What Can We Still Offer? Understanding Student Support in Distance Education Teacher Preparation Programs





Bandura self-efficacy theory, distance education, higher education, student attrition, student support, teacher preparation programmes


Most literature underscores that there is general high student attrition in distance education. Such literature emphasises that lack of relational and academic support is largely to blame for the attrition in distance education. Literature on students support in distance education seems to indicate an institutional responsibility to curbing attrition. Realising that the previous assertion is an incomplete understanding of factors that influence attrition in distance education, the present study focused on understanding the self-efficacy qualities that students require to complete their degree programs. The research was theoretically underpinned by Bandura’s self-efficacy theory. The study used a quantitative approach. The study’s population comprised of 1800 distance education students at Solusi University. Stratified sampling was used to select 360 students who were respondents. Data was collected using a 10 itemed Likert scale Generalised Self-Efficacy questionnaire. Exploratory factor analysis was used for data analysis. The results indicate that students require coping, proactive, ingenuity, problem solving and tenacity as self- efficacy dispositions to complete their distance education studies. From the study’s findings, it is recommended that student support research in distance education focus on nurturing students’ self-efficacy dispositions that enhance their academic performance.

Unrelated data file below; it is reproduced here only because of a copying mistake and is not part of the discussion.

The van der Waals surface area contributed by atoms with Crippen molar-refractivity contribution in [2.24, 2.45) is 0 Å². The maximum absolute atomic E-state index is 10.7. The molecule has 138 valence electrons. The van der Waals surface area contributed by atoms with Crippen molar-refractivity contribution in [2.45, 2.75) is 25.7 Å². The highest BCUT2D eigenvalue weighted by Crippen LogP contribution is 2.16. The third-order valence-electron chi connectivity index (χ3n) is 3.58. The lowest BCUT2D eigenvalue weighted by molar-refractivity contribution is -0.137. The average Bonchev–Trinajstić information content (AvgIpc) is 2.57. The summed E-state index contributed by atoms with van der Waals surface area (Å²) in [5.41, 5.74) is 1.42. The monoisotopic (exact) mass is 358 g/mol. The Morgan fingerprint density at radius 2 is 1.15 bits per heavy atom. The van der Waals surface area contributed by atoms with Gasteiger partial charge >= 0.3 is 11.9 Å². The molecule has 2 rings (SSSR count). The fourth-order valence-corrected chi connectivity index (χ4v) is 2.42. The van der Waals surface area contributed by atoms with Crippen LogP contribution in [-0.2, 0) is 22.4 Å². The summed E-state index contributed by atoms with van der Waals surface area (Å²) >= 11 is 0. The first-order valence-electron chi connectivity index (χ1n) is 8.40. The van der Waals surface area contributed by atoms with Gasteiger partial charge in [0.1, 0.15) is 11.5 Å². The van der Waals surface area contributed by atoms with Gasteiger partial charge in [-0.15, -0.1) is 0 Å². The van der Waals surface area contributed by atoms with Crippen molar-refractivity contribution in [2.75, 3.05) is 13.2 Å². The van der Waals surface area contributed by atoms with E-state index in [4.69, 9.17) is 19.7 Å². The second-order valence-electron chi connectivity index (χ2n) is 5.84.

Author Biography

Nhlanhla Mpofu, Sol Plaatje University

Lecturer, School of Education


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How to Cite

Mpofu, Nhlanhla. 2016. “What Can We Still Offer? Understanding Student Support in Distance Education Teacher Preparation Programs”. Progressio 38 (2):33-46. https://doi.org/10.25159/0256-8853/1527.



Received 2016-09-16
Accepted 2017-04-13
Published 2017-08-16